Homage seems critical for winnability.

Popular exoticisation 

But let not Kashmir Files draw attention away from the other films that won. The rest of the National Award wins also reflect not just the changing politics but also the aesthetics of India, seemingly veering away from glorifying demure and understated realism to brash and loud self-laudation. From stoic academia to colourful song and dance.

Popular southern films and actors won big this year with Allu Arjun becoming the first Telugu star to win the National Award for Best Actor for his namesake role in the viral hit masala film Pushpa. 

The international blockbuster RRR won best film in the popular (commercial) film category. Both films have amassed massive viewership, especially abroad, with the latter even scoring at the Oscars. Six National Awards seem only fair. Lagaan won eight, after all. These films, though distinctly different in style, form and content, fall under the same orientalist universe of so-called anti-colonial pop culture cinema that new India (and indeed a large section of white apologists) seems to love. The white man has finally become the butt of his own joke but so has the Indian anti-colonialist catering to neo-colonist guilt. Yay for diversity! 

Among actresses, Alia Bhatt and Kirti Sanon have won jointly while, as a bonus win for Kashmir Files, the talented actor Pallavi Joshi has clinched the Best Supporting Actress award. Is a convincing performance in a divisive film worth an award? Perhaps it is up for posterity to decide, just live the final word on the film itself. Gangugbai Kathiawadi, an apolitical film exoticising a slice of life from the past while ignoring the real-life woes of sex workers - won five awards.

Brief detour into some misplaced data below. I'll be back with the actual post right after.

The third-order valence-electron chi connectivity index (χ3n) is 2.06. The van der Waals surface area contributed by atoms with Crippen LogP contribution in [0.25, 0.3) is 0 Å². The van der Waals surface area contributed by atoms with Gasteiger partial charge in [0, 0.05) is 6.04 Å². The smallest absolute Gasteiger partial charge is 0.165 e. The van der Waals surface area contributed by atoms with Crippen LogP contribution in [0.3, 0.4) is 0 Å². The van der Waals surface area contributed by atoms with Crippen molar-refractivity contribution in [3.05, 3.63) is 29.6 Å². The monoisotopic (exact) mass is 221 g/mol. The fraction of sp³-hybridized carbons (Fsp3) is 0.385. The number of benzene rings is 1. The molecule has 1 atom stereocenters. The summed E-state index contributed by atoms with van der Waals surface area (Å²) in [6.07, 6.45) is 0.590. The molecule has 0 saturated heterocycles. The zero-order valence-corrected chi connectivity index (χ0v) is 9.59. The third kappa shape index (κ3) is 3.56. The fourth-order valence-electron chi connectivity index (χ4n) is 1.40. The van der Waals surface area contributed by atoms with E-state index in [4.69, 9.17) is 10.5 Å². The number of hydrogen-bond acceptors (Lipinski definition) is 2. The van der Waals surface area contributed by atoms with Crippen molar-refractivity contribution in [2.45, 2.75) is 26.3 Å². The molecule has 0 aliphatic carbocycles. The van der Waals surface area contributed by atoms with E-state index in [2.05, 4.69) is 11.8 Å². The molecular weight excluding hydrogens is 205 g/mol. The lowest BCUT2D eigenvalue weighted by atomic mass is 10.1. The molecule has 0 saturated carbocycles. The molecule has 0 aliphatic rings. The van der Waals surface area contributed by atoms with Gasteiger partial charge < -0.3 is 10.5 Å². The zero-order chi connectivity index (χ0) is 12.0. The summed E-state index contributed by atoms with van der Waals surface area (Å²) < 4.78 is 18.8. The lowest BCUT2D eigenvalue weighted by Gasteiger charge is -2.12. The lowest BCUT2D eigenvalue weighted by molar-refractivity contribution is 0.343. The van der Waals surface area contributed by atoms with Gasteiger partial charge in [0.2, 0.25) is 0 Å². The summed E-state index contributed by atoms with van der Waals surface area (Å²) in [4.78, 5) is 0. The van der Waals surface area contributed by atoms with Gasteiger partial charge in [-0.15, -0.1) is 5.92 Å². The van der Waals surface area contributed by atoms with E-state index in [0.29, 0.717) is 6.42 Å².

At the time of its inception soon after independence, the National Awards (then called State Awards) was born not just with the intent to award aesthetics and technical skill but also to award films with a degree of social relevance. In a diverse and fractured post-Partition nation still emerging out of the shadows of colonialism, popular films were regarded by many early doyens of critical Indian film and art movements as a medium for cultural construction and integration. Perhaps the only film that comes close to this ideal from this year’s winners is the Gujarati magic-realist film Chhello Show by Pan Nalin, India’s official entry for Best International Feature at the Oscars. Even this film, which tells the story of caste discrimination and India’s social realities upon its audience, has been accused by some sections of indulging in the “oppressor gaze” (Similar to criticisms against ‘progressive’, ‘anti-caste’ films like Article 15).

At the end of the day, the National Awards are given by the government bodies and perhaps it is too simplistic to expect them to be fair and free of political influence. And juries in the past have been accused of making biased or influenced decisions as well. In 2005, Ajay Devgn and Kamal Haasan’s performances in “Raincoat” and “Virumaandi” were ignored to give Saif Ali Khan the Best Actor award for 'Hum Tum' which came under criticism as Sharmila Tagore was heading the Censor Board of India at the time. Similarly, Vipul Amrutlal Shah, who produced the contentious and equally divisive 'The Kerala Story' following the success of The Kashmir Files, was the jury chair of the 67th National Awards. 


One wonders at a time when the mainstream film industry is so polarised if a film like Rang De Basanti - which was critical of the government’s treatment of martyrs and the death of armed personnel due to state negligence - winning the ‘Popular Film’ category award in 2007 would be possible in today.

While National Awards, especially in the post-IPTA era, have increasingly lost their relevance as a metric for brilliance in film craft, the more recent nominations and wins reflect not just political impact but the overall lack of interest of the state in promoting films that are socially relevant or inculcating an objective culture of art without falling for agenda-driven selections tailored to suit political narratives. At a time when films that are even minutely critical or dissenting are bashed online and face censure from censor boards, awards for neutrality also feel like a far cry.